As always, this is a thought provoking post. Well worth the read.

    • Carrie Rubin

      February 24, 2017 at 7:48 pm Reply

      “I can only mind my own garden.”–I love that, Gina. I’ll have to keep it in mind when things I can’t control start getting to me.

    • cwuenschell@gmail.com

      February 24, 2017 at 9:53 pm Reply

      Hi Gina,
      I guess I was trying to think about how, as a writer, one might be able to nudge things in a better direction. Our stories are the garden we have.

      I’m blown away, and terribly flattered, by how much you enjoyed “Gift of Chance,” especially since I wouldn’t necessarily have expected it based on what I know about what you write. I really do prefer to write stories that one would call “feel good.” Your “Casting Stones” was so dark by comparison. I have to say that I thought you did a good job in it of making “villains” who were understandable based on what their lives had been like.

  • Joe Carter

    February 24, 2017 at 4:33 pm Reply

    From my perspective we are witnessing the cultural effects of linguistic hyper inflation which weakens the capacity of language to convey nuanced meaning. I think this is caused by and large because of the nature of maturing media markets as well as the democratization of communication through technology. Anyone can publish now. Because the output of information and entertainment is greater than the demand it generates the need for professionals to be hyper competitive in order to survive. It used to be the choices were few and only a select few had a megaphone. Now that there are many originators, and the business model in this saturated media economy is still to get attention, where genuine novelty and public service was once sufficient, it has now given way to the need for hyperbole. Exaggeration is now the social coin of the realm in most cases. This rise in the need to use more extravagant means to get attention also renders language less capable of carrying clarity and nuance. The broader impact is that we devolved culturally into a dichromatic world, where everything falsely becomes either black, or white, hence the rise of sharp cultural divides.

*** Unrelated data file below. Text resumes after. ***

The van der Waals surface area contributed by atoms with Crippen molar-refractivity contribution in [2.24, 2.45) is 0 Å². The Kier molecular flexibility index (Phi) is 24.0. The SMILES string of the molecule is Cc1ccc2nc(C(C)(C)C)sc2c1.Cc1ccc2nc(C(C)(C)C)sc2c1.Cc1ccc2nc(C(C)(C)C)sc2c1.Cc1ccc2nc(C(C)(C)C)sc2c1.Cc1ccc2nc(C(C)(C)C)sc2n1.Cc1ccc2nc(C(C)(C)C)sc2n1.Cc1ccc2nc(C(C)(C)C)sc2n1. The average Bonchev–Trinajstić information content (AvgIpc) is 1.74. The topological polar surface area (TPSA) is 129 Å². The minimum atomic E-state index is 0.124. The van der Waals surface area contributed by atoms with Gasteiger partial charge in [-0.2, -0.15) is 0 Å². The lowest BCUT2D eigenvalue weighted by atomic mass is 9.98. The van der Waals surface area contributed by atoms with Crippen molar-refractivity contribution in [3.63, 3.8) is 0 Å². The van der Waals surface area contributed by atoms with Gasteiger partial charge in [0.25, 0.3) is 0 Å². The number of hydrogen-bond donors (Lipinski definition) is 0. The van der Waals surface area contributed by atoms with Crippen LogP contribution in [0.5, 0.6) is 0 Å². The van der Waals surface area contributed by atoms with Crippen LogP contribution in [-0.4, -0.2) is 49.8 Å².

We do not and cannot any longer examine with any depth, the flawed people who not only walk in our midst, but are in fact us. We instead picture each other as either mustache twirling villains cackling at the victim tied to the railroad tracks, or paragons, incapable of anything but virtue, both of which are false. This intellectual poison was not plotted, it is a mundane outgrowth of the effects of media defining the kinds of messages conveyed through it. As media changes, so does the message. Marshall Mcluhan and Neil Postman predicted this fruition some time ago. Neil’s book “Amusing Ourselves to Death” was pretty on point about this.